By Nikki Jamieson
The sixth annual Taber Pheasant Festival draws to a close, after seeing more hunters and pheasants than ever before.
This year’s Taber Pheasant Festival has seen approximately 750 hunters descend on the Municipal District of Taber, all to bag some of the 5,100 pheasants released in 40 different locations by the Alberta Conservation Association. Last year’s festival saw 700 hunters arrive in the area to hunt the 5,000 pheasants released.
“It was great to see so many people out supporting the festival and enjoying all that we had to offer,” said Todd Zimmerling, president and CEO of ACA. “On behalf of the Taber Pheasant Festival organizing committee, I want to thank all those businesses, landowners and volunteers that helped to make this a successful event and something that others are trying to aspire to. This is Canada’s largest hunting festival and yet another thing that Taber and surrounding area can be proud of.”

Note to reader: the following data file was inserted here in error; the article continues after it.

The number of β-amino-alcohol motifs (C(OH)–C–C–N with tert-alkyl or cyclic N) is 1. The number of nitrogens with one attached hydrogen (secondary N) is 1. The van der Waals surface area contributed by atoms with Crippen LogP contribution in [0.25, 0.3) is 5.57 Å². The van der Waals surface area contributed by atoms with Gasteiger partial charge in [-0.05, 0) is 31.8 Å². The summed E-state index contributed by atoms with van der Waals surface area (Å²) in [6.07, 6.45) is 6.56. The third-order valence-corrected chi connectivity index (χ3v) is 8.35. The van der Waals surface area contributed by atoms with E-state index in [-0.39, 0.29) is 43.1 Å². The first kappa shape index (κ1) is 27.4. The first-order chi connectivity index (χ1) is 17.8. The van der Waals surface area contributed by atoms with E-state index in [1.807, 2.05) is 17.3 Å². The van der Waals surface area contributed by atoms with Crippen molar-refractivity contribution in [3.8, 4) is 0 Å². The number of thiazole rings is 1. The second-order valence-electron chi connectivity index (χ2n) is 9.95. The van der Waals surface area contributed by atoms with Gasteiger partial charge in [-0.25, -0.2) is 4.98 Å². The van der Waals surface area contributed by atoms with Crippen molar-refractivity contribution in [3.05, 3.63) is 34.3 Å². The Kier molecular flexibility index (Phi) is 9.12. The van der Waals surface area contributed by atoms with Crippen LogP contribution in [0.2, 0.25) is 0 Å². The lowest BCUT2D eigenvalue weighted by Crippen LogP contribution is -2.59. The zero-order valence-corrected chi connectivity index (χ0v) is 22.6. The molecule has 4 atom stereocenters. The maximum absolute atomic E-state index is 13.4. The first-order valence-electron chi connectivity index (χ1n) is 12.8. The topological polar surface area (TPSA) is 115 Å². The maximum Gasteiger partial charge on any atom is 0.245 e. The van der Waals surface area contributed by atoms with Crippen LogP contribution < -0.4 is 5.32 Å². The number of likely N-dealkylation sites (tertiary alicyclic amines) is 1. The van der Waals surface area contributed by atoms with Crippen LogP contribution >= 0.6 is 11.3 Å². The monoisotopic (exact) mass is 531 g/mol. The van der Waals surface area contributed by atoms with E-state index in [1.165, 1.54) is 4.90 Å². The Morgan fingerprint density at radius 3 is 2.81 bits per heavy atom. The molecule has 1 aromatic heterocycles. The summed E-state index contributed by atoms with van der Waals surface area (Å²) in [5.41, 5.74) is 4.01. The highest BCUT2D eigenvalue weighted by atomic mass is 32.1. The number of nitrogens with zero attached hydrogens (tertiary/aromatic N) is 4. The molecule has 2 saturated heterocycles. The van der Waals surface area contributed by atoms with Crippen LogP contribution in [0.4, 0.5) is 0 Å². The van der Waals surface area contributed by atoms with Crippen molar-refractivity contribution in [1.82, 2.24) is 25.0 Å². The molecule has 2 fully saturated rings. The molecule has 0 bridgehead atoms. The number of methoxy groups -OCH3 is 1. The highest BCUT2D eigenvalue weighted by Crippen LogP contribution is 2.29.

With the exception of a strong wind on Sunday, Oct. 16, the festival went smoothly. The novice hunt saw more then 70 new hunters attend. The Rick Smith dog training seminar was well attended, with attendees picking up valuable tips for them and their dogs. The Game to Gourmet culinary event was sold out, with music from local Taberite Tanner James providing the “perfect extra touch”. The Celebration Dinner also sold out for the first time in the festival’s six year history, seating 376 people.
“It was great to have a full house and we’re so thankful for all the sponsors, landowners and hunters that help make the festival such a success.”
Zimmerling was surprised at all of the support the festival received this year from restaurants in the area, with many providing discounts to registered hunters.
“We heard a lot of positive comments from the hunters, so hopefully the local businesses saw a benefit as well,” said Zimmerling. “I know I personally didn’t realize all the culinary options available in Taber.”
The Taber Pheasant Festival was started in 2011 by the ACA, to help make southern Alberta a preferred destination for hunters.
In addition to releasing thousands of pheasants into the area during the festival, they work together with 4-H clubs to raise and release pheasant hens into the area to help raise the pheasant population. Local farmers and ranchers have also been modifying their operation practices to help conserve pheasant and other local wildlife populations.
In 2015, the festival received an Alto Award for Outstanding Sustainable Tourism at the 15th Annual Travel Alberta Industry Conference.